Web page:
Archibald MacLeish: Lines for an Interment
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Archibald MacLeish was born in Glencoe, Illinois, on May 7, 1892. First educated at Hotchkiss School, MacLeish later studied at Yale and Harvard Law School, where he was first in his class. Although he focused his studies on law, he also began writing poetry during this time. In 1916 he married Ada Hitchcock.
At the onset of World War I, MacLeish volunteered as an ambulance driver, and later became a captain of field artillery. Upon returning home, he worked in Boston as a lawyer but found that the position distracted him from his poetry. He resigned in 1923, on the day that he was promoted to partner in the firm. MacLeish then moved his family to France and began to focus on writing. There he was to befriend fellow writers such as Kay Boyle, Ernest Hemingway, and Ezra Pound. During the next four years he published four books of poetry, including The Happy Marriage (1924) and The Pot of Earth (1925). In 1928 MacLeish returned to America, where he began research for his epic poem Conquistador by travelling the steps and mule-ride of Cortez's army through Mexico. MacLeish won the Pulitzer Prize for his efforts in 1932.
From 1930 to 1938, MacLeish worked as an editor at Fortune magazine. During that period, he wrote two radio dramas to increase patriotism and warn Americans against fascism. MacLeish also displayed increasing passion for this cause in his poems and articles. In 1939, President Franklin D. Roosevelt persuaded him to accept an appointment as Librarian of Congress, a position he kept for five years. MacLeish thoroughly reorganized the Library's administrative offices and established the Library's series of poetry readings. At the same time, MacLeish served as director of the War Department's Office of Facts and Figures and assistant director of the Office of War Information, specializing in propaganda. In 1944 he was appointed assistant Secretary of State for cultural affairs. After World War II, MacLeish became the first American member of the governing body of UNESCO, and chaired the first UNESCO conference in Paris.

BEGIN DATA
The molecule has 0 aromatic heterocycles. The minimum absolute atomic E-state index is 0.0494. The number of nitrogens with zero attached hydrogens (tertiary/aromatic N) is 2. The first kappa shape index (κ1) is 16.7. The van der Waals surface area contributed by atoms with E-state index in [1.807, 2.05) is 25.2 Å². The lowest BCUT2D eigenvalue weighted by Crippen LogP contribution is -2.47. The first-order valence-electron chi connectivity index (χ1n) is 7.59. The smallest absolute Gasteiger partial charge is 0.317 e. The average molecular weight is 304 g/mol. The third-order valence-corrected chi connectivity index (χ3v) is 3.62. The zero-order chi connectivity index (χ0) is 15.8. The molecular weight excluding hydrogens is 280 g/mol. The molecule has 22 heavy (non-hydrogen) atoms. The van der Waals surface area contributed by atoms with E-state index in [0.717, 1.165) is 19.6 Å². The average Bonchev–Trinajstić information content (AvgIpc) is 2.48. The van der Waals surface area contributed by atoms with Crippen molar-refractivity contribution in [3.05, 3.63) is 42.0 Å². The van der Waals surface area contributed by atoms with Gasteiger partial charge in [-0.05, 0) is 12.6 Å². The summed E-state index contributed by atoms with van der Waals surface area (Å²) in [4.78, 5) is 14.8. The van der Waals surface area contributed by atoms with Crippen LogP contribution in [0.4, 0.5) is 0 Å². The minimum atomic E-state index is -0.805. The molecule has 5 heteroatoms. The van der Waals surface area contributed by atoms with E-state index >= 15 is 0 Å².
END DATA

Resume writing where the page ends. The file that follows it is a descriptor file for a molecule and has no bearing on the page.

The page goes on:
In 1949 Archibald Macleish retired from his political activism to become Harvard's Boylston Professor of Rhetoric and Oratory, a position he held until 1962. From 1963 to 1967 he was Simpson Lecturer at Amherst College. Macleish continued to write poetry, criticism, and stage- and screenplays, to great acclaim. His Collected Poems (1952) won him a second Pulitzer Prize, as well as the National Book Award and the Bollingen Prize. J.B. (1958), a verse play based on the book of Job, earned him a third Pulitzer, this time for drama. And in 1965 he received an Academy Award for his work on the screenplay of The Eleanor Roosevelt Story. Archibald MacLeish died in April 1982 in Boston, Massachusetts.
Lines for an Internment
written after the poet visited a French military cemetery in 1931
Now it is fifteen years you have lain in the meadow:
The boards at your face have gone through: the earth is
Packed down and the sound of the rain is fainter:
The roots of the first grass are dead.
It's a long time to lie in the earth with your honor:
The world, Soldier, the world has been moving on.
The girls wouldn't look at you twice in the cloth cap:
Six years old they were when it happened:
It bores them even in books: "Soissons besiged!"
As for the gents, they have joined the American Legion:
Belts and a brass band and the ladies' auxiliaries:
The Californians march in the OD silk.
We are all acting again like civilized beings:
People mention it at tea ...
The Facts of Life we have learned are Economic:
You were deceived by the detonations of bombs:
You thought of courage and death when you thought of warfare.
Hadn't they taught you the fine words were unfortunate?
Now that we understand we judge without bias:
We feel of course for those who had to die:
Women have written us novels of great passion
Proving the useless death of the dead was a tragedy.
Nevertheless it is foolish to chew gall:
The foremost writers on both sides have apologized:
The Germans are back in the Midi with cropped hair:
The English are drinking the better beer in Bavaria.
You can rest now in the rain in the Belgian meadow --
Now that it's all explained and forgotten:
Now that the earth is hard and the wood rots:
Now you are dead ...